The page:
WASHINGTON – By approving a government spending bill that would halt money for President Barack Obama’s health care law, the House on Friday provoked a confrontation with the Senate, which is likely to engage in a contentious debate, leaving little time to avert a government shutdown.
After voting about 40 times to curtail or repeal outright the 3-year-old Affordable Care Act, only to see the Senate either dismiss or ignore the proposals, House Republicans celebrated the latest measure’s approval. They hope that the leverage of a tight deadline will force Democrats and the White House to delay the president’s health care law. The current authorization for the government to spend money runs out Sept. 30.
Party leaders were initially reluctant to adopt the strategy, which was championed by some conservative lawmakers and tea-party-aligned advocacy groups. They worried about the possible fallout for Republicans if the government was forced to shut down all but the most essential operations. The bill would allow the government to function through Dec. 15, potentially setting up another budget showdown then.
But Speaker John Boehner, R-Ohio, was cheered by dozens of rank-and-file members as he arrived at a news conference after the 230-189 vote. “The House has listened to the American people. Now it’s time for the United States Senate to listen to them as well,” he said.
“Our message to the United States Senate is real simple. The American people don’t want the government shut down, and they don’t want Obamacare.”
The Senate’s Democratic leaders have been steadfast in insisting that any attempt to throttle the health law would be defeated. A number of Senate Republicans have also questioned the approach because they are outnumbered in the Senate.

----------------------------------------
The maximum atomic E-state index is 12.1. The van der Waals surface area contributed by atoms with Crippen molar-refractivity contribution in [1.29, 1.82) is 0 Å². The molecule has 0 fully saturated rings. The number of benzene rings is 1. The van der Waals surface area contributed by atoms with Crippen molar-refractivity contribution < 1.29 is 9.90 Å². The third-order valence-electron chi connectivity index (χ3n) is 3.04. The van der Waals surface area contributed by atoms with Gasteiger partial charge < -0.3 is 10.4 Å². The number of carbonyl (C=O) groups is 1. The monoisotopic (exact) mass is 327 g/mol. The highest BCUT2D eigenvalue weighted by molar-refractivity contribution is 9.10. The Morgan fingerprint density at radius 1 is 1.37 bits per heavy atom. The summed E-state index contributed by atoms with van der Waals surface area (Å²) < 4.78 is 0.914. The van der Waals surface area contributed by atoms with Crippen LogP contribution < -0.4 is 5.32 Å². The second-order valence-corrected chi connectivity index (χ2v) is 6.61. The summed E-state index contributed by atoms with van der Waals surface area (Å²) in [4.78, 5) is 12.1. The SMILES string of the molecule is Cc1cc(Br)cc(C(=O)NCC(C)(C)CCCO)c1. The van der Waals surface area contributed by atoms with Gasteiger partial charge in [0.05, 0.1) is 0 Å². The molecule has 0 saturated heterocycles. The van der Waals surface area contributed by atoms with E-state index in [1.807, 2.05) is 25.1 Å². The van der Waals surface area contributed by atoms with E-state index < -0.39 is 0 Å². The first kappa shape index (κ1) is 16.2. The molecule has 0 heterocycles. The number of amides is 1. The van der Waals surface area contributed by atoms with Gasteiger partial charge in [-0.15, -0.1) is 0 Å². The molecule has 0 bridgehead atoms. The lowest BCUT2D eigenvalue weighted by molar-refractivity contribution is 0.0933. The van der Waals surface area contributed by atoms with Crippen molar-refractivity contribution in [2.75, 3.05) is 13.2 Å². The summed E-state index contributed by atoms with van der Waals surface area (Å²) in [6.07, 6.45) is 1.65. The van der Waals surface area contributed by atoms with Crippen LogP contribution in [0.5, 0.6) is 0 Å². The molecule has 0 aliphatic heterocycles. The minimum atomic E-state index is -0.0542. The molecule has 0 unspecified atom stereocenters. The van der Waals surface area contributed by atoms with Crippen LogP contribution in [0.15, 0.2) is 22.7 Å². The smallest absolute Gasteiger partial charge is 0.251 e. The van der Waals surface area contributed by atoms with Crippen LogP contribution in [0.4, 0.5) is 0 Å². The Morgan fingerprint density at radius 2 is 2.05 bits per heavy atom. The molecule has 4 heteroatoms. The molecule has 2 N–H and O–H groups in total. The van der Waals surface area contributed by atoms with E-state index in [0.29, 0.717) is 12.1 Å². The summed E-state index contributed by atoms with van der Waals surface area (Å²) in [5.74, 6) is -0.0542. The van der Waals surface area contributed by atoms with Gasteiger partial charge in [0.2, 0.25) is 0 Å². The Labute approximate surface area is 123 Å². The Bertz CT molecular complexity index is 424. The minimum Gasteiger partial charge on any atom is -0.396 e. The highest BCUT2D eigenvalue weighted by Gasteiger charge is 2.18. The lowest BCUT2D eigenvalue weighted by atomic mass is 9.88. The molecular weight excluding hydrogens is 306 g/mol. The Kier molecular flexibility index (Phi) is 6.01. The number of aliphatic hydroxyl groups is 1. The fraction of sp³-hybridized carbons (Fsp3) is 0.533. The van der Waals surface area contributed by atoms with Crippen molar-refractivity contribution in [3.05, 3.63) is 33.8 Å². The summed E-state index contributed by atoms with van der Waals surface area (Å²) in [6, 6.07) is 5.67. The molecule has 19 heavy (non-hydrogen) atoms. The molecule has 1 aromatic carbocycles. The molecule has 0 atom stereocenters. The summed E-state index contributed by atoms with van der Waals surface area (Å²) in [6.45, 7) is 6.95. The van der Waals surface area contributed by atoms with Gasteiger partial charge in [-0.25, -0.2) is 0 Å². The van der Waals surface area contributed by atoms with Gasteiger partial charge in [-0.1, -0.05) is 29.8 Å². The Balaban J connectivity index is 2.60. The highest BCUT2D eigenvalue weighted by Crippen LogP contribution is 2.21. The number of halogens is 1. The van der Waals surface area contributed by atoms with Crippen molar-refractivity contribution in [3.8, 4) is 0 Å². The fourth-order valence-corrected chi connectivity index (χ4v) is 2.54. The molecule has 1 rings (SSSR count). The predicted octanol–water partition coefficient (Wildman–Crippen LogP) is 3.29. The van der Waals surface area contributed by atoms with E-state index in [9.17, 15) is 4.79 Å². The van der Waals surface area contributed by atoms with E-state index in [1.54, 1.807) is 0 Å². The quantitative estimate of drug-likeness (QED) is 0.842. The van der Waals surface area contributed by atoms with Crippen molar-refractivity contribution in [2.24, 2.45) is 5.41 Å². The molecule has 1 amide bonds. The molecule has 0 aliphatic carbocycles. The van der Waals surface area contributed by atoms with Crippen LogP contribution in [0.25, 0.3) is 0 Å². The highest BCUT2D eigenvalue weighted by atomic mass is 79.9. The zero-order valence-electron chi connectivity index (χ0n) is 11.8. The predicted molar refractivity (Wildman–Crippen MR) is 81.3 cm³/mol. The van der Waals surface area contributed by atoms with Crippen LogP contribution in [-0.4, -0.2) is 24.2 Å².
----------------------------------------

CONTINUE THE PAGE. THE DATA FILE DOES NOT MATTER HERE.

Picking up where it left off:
President Barack Obama, on a visit to a Ford plant in Missouri on Friday to highlight economic growth, quoted a Republican senator who said shutting down the government over the health care law was “the dumbest idea I’ve ever heard.”
“I agree with him,” Obama said. “They’re not focused on you. They’re focused on politics. They’re focused on trying to mess with me.”
Even Sen. Ted Cruz, R-Texas, a chief proponent of the strategy, has acknowledged that Senate Majority Leader Harry Reid, D-Nev., probably has the votes to send a spending bill back to the House without the health care provision.
But Cruz and fellow Republican Sen. Mike Lee of Utah said they would use any procedural steps possible to reach a different outcome – perhaps staging a rare traditional talking filibuster on the Senate floor.
The Senate, which was not in session Friday, will return Monday and probably hold the first of several procedural votes Wednesday. Under Senate rules, the final vote may not come until the following Sunday because Republicans are expected to delay the process at every step.
“Not only are the Republicans setting themselves up to lose on funding the government, but they’re painting themselves into a corner on the debt ceiling as well. They have no exit strategy,” Sen. Charles Schumer, D-N.Y., said in a statement.
But Republicans signaled that they do see at least one political benefit: requiring Democratic senators who face difficult re-election campaigns in 2014 to cast a high-profile vote. House Majority Leader Eric Cantor, R-Va., listed four Democrats who represent Alaska, Arkansas, Louisiana and North Carolina, states that Republican presidential candidate Mitt Romney carried last year.
Two of them, Mary Landrieu, D-La., and Kay Hagan, D-N.C., have indicated they do not support stopping money for the health law as part of the bill to keep the government running.
House leaders have been working on a strategy to respond if the Senate does strip the health care provision from the measure. They potentially would have no more than 48 hours to approve a new spending bill before a government shutdown – the first in nearly two decades – would begin.
Republicans met Friday morning to hear about the debt limit bill, which could come to a vote in the House next week. That legislation will propose swapping a one-year increase in the nation’s debt limit for a host of Republican policy priorities. Among them: approving the Keystone XL oil pipeline between Canada and the Gulf of Mexico and, most prominently, a one-year delay of the health care law.